Juan Marichal 217
Warren Spahn 172
Those are the estimated pitch counts for their legendary 1-0 16 inning game from the previous post:
Wednesday, June 12, 2013
Marichal v. Spahn July 2, 1963: pitch counts.
For the 1963 season 25 year old Marichal won 20 games for the first time leading the National League (NL) in:
wins 25 (8 losses)
batters faced 1,270.
42 year old Spahn won 20 games for the 13th and final time in 1963 going 23-7 leading the NL in complete games for the 9th and final time with 22. Spahn pitched 259.66 innings.
At age 20 in B ball in 1941 Spahn threw 212 innings, then 248 innings in A ball in 1942 plus 15 innings for the Braves before missing three seasons (1943, 1944, 1945) due to military service in WWII. Spahn was next in the minors in 1966 at age 45 but apparently did not pitch. In 1967 in AAA Spahn threw 7 innings in three games, one in relief.
Maybe missing those three seasons at ages 22, 23, 24 contributed to Spahn's extraordinary longevity and durability. In 1946 Spahn did not pitch a lot of innings, only 125.66, starting with 4 innings in relief on June 17.
Bob Feller was also in the military service missing seasons (1942, 1943, 1944) for ages 23, 24, 25 and pitching only 72 innings in 1945 at age 26. Feller pitched in the majors for the first time in four years August 24, 1945: 9 innings complete game 4-2 win over Detroit, 12 SO. Feller then started five games on three days rest, going 9 innings in the very next start. In his final three starts Feller had 5, 3, 4 days of rest.
In 1946, still only 27, Feller led the American League (AL) in:
complete games 36
SO 348 (SO/9 = 8.4)
batters faced 1,512
Feller also had 4 saves in 6 relief appearances. Feller was never the same again. In 1951 Feller led the AL in wins (22-8) and home runs (HR) 22; in 249 innings he had only 111 SO (SO/9 = 4.0). At age 32 Feller was finished as a big time pitcher.
I digress to Feller so that people do not succumb to the temptation to rail against pitch counts and describe how pitchers were much sturdier and braver in the old days, old generally being relative to one's youth.
Monday, June 3, 2013
Does Rico Petrocelli make us stupid?
The type of issue involving Rico Petrocelli in 1969 is repeated every day in 2013. It's impossible to listen to a conversation about baseball for more than five minutes without an otherwise intelligent educated human being saying something comparably stupid.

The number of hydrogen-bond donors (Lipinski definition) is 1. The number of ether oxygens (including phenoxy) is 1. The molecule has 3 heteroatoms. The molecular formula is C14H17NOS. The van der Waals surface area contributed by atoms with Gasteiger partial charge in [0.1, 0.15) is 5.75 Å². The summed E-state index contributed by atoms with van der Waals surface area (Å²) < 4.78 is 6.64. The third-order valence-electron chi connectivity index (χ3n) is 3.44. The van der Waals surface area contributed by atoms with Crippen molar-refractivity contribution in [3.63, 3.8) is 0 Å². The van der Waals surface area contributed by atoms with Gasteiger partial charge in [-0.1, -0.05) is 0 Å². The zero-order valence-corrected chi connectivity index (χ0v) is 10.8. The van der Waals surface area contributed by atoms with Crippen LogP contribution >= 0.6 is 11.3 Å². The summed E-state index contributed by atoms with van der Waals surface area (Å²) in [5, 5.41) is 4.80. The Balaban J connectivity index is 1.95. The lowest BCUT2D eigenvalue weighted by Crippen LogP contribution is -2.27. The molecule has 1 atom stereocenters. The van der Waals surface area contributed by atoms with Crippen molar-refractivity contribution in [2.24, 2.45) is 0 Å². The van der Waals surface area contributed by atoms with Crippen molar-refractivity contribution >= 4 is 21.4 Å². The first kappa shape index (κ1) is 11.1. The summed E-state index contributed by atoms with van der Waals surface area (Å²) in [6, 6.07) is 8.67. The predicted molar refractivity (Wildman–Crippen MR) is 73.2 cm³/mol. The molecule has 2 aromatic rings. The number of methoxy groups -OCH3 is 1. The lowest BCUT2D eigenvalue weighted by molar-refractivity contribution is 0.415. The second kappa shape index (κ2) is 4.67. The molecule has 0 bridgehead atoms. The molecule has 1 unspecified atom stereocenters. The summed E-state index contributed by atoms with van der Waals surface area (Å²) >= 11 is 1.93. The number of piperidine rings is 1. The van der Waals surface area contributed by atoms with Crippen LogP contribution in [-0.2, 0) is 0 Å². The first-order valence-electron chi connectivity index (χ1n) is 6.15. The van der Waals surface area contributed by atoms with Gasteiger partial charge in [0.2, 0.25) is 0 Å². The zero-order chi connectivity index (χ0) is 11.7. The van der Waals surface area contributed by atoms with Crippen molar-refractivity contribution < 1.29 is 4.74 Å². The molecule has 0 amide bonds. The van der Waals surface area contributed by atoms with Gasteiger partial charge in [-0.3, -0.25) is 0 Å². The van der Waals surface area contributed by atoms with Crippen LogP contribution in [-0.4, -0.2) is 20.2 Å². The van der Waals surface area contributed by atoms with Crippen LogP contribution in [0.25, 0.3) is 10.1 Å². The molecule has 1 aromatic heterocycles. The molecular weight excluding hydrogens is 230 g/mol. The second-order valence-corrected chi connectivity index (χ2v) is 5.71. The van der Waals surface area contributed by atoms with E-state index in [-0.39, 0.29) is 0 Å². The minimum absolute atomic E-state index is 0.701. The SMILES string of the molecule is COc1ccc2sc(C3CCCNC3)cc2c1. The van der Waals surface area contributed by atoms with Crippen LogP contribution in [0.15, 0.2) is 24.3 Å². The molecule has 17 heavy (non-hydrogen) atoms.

Does baseball make us stupid or are we interested in baseball because we are already stupid?
In the July 2 sixteen inning game Spahn was starting on three days rest. On June 28, 1963 Spahn had shutout the Dodgers 1-0 on 3 hits in LA pitching on 4 days rest. Four days before that Spahn had pitched on 4 days rest and gone 9 innings, beating the Giants 10-4.
Following the 16 inning game Spahn pitched on 4 days rest in Houston: 5 hit shutout winning 4-0.
Marichal was also starting the 16 inning game (10 SO) on three days rest. On June 28 on three days rest Marichal went 7.66 innings against the Reds: no decision in a 7-3 Giants win; 2 hits, 3 unearned runs, 6 BB, 13 SO. Four days after the 16 inning game Marichal pitched 7 innings against the Cardinals in a 5-0 loss: 2 runs, both earned, 1 SO.
In the next six seasons Marichal won 21, 22, 25, 14, 26, 21. In 1968 at age 30 Marichal led the NL in:
complete games 30
batters faced 1,307
In 1969 Marichal won 20 games for the final time: 21-11; 299 innings. At age 31 Marichal led the NL in:
The closest thing to a big season for Marichal after that was 1971, age 33: 18-11, 279 innings; did not lead NL in anything. In his final two seasons, pitching for the Red Sox then Dodgers, Marichal pitched 63 innings in 13 games; he finished one. Juan Marichal retired at age 37 having pitched 3,507 innings. Spahn pitched 5,046 innings, all but 15 starting at age 25.
Innings are a very crude way to measure work load. Counting pitched is much more useful but it misses a lot:
- warm up pitches before the game
- warm up pitches between innings; 8 multiplied by 15 = another 120 in that 16 inning game
- throws to first.
33 year old Del Crandall caught all 172 or so of Spahn's pitches into the bottom of the 15th inning plus most if not all of Spahn's 120 or so between inning warm ups ... and threw all of them back. Crandall was 2 for 6 batting. 32 year old Ed Bailey was 1 for 6 doing the same for Marichal. On the other hand Crandall caught only 75 games in 1963, Bailey 88.
Crandall caught the very next day July 3 going 2 for 3 as the Braves beat the Giants 6-5; Crandall then caught July 4, 5, 6 (two games), 7; his next game was July 11.
Baily pinch hit July 3 and walked; finished the July 4 game against the Braves, no plate appearances; Giants lost both. July 5 Bailey caught 11 innings: 0 for 5.
Catchers get banged up but rarely have arm trouble. And nobody counts their throws.